Craigdarroch Castle on Vancouver Island is truly a Victorian experience. It serves as an excellent example of a "bonanza castle," which is a name for the massive homes built for entrepreneurs that became rich during the industrial age. In the case of Craigdarroch Castle, the entrepreneur was Robert Dunsmuir who was an immigrant from Scotland that had built his wealth on coal from Vancouver Island. Built between the years of 1887 and 1890, the legendary mansion was constructed atop a hill that overlooks the City of Victoria.

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The Victorian mansion acted as an announcement to the rest of the world that Dunsmuir was the most important and richest man in Western Canada. In 1889, Robert Dunsmuir passed away, leaving his castle to his wife. Joan continued to live in Craigdarroch Castle until she died in 1908. The massive fortune that once belonged to the Dunsmuir family is on display among the four floors of the estate, featuring stunning stained-glass windows, beautiful furnishings of the Victorian-era, and elaborate woodwork.

The Romanesque revival period was happening during the 1880's and 1890's, a movement that influenced many architects during that time. H.H. Richardson, an American architect, was leading the charge of this revival. This style later was called "Richardsonian Romanesque," and is noticeable throughout the entire construction of Craigdarroch Castle. This style incorporates characteristics of Italian Romanesque, Spanish and southern French styles from the eleventh and twelfth centuries. The style emphasizes strong, round-headed "Romanesque" arches, as well as cylindrical towers, and recessed entrances.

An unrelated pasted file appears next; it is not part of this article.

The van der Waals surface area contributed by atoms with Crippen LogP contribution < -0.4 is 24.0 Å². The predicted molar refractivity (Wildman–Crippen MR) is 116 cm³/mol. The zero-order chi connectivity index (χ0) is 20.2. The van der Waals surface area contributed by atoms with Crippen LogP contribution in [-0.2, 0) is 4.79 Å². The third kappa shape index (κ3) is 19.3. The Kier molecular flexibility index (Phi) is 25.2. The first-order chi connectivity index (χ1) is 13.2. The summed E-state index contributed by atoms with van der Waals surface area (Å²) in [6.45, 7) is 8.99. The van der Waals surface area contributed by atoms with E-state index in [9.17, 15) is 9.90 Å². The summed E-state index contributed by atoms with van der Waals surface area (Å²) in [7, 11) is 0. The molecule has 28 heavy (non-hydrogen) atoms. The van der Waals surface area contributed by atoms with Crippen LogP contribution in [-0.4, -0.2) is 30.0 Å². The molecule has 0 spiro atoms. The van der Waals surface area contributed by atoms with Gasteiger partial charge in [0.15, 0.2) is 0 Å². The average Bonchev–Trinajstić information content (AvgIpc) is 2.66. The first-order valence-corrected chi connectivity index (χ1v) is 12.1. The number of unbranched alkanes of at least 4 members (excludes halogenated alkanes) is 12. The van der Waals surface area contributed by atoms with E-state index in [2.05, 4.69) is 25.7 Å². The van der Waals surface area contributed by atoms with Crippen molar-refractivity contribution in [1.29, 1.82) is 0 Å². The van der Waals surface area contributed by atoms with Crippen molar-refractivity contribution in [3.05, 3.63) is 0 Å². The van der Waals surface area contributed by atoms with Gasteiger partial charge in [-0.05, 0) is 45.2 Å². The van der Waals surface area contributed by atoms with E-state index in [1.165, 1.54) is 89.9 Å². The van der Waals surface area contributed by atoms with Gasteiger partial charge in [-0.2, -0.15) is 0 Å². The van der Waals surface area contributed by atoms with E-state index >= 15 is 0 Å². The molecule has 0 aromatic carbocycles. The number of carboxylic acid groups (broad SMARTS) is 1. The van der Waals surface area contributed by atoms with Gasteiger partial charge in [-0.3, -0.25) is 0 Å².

The group responsible for the preservation of Craigdarroch Castle is the Castle Society, an organization founded over fifty years ago. The vision of the society was that the preservation of the Victorian mansion would one day be assured, as well as that the home would be turned into a public museum. The 1959 Constitution of the Castle Society included a few clauses that described the policy of artifact collection for Craigdarroch. One such clause stated: “the gathering of furniture and bric-a-brac, and other historic objects for the Castle rooms, so that they may appear as much as possible as they were from 1890 to 1908 when Mrs. Robert Dunsmuir occupied the Castle.” Another stated: “The gathering of photographs and paintings, for the Castle rooms, of the Dunsmuir family, and of Victoria during that era.”

For over thirty years, the Castle Society has been working on the restoration of the Victorian-style Craigdarroch Castle in an effort to return it to its former splendor, and the process is still going on today. The restoration process has involved the help of numerous dedicated people and countless hours of works by those who believe in the importance of preserving the beautiful castle as a monument to the history of Canada. The conservation of Craigdarroch Castle is by no means a simple task.

Historic photographs of both the Victorian mansion and the landscape surrounding it provide extremely valuable insight into how the estate looked during the time that Robert Dunsmuir and his wife Joan resided there. Restoring the interiors of the mansion to how they originally looked was particularly difficult, as only one photograph showing the interiors from that time survived.

1050 Joan Crescent, Victoria, British Columbia, Phone: 250-592-5323

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